Each job description is different, but contract engineers are used to helping with the five main phases of a project:

phases of contract engineer project
  • Concept or Design – the planning and initial organization of a project where a scope is defined. 
  • Testing or Prototyping – the development or testing of specifications and the first build of a product.
  • Installation or Integration – the installing of equipment, processes, and procedures.
  • Qualification or Inspection – the review of all methods and the system validation of the equipment.
  • Service or Support – ensuring the equipment, product, or processes maintain their project requirement.

Training may not necessarily be considered a phase of any project, but contract engineers need to have the ability to train the client’s maintenance and engineering staff.  Engineering contractors can perform their essential skills if asked to assist a client’s workforce.

Top Contract Engineering Skills:

  • Communication With Others
  • Quick Learner
  • Independent
  • Troubleshoot Client Issues
  • Can Network With Past Co-Workers
  • Upholds Their Professionalism
  • Knowledgeable About Their Profession
  • Self-Motivated
  • Good Listener
  • Understands The Client’s Time Constraints

Contract to Hire as a Contract Engineer

Another function that contract engineers perform is the evaluation of potential candidates as full-time employees for the clients. This evaluation process may be conducted while an engineer is still in the contracting stage. During this stage, the client can thoroughly review all aspects of an applicant’s qualifications before they are hired for a permanent job.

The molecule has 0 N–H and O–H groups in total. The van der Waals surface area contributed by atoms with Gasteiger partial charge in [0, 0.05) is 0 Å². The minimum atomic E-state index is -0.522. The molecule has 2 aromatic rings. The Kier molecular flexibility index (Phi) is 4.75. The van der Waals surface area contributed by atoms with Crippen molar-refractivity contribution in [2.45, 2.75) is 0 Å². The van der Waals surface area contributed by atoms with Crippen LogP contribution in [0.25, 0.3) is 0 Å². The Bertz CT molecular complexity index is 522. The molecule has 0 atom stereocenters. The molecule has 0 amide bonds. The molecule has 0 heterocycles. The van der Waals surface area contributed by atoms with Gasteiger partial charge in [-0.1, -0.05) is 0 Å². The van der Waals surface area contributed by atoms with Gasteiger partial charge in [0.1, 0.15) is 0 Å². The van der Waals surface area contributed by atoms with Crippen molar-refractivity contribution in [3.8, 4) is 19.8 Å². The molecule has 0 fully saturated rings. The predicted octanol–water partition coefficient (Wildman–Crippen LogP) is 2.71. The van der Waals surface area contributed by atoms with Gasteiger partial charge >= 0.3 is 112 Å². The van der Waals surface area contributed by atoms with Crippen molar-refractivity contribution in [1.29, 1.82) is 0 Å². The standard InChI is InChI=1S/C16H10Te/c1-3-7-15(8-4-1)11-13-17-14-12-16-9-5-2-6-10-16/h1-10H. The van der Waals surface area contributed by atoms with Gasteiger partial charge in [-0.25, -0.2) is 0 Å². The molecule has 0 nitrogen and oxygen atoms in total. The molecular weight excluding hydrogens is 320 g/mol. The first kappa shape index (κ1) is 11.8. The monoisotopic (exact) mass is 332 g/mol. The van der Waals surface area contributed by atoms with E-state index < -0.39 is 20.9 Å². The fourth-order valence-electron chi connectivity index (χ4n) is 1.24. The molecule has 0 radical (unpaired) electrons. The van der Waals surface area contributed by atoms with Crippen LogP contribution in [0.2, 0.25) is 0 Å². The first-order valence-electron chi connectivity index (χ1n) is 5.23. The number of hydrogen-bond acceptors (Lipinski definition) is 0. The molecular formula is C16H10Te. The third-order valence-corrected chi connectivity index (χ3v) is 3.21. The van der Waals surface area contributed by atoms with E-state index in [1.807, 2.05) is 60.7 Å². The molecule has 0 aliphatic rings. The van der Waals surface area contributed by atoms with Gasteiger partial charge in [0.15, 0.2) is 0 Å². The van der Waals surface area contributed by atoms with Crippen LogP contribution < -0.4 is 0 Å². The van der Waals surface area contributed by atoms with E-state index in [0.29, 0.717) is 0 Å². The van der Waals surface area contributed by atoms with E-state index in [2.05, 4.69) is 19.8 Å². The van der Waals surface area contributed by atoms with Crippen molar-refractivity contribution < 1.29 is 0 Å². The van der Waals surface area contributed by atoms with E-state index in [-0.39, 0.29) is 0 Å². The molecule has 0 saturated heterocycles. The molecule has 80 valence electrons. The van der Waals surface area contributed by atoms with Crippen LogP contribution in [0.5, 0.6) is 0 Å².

This review includes understanding facility equipment, how quickly they can troubleshoot issues, and often the most important personal characteristics, such as how well they work with others or their team members. If a contractor chooses to decline the permanent role offered by a client, they are usually retained on-site until the company can make a full-time hire.

Once a permanent employee has filled the role, the contract engineer is often used to help train the new employee. Once the new employee can perform tasks in their new role, the contractor can leave the company for their next project.

Engineering Travel Requirements:

Contract engineers are often more willing to travel than full-time employees. Many times, because of the location of a project, there are not enough qualified engineers to choose from locally. Companies must bring outside contract engineering talent to their facility until engineering procurement can fill those positions. Contract engineers can spend anywhere from weeks to months on the road working for clients.

This allows these engineers to travel across the country and even the world, exposing them to new cultures and experiences. Contract engineers can spend anywhere from 5% to 100% of their time away from home working for various clients. Using contract engineers who travel to job sites comes at a higher cost for the employer and enables contractors to earn higher wages.

Engineering contractor working on a plant in Michigan

Contract Engineer Overview:

The field offers benefits and advantages to the engineer and the client, regardless of the industry. As may be expected, much of what a contract engineer does will depend upon the specific company, required skill set, or position. It is essential to remember that every project is different, and what is needed for a contract engineer for one company may differ from what is necessary for another.

It is best to research each company that provides and hires contract engineers and learns which positions are open and best for each individual. From the employer’s perspective, hiring a contract engineer is often the best solution to filling a temporary need, whether for a few days, weeks, or months.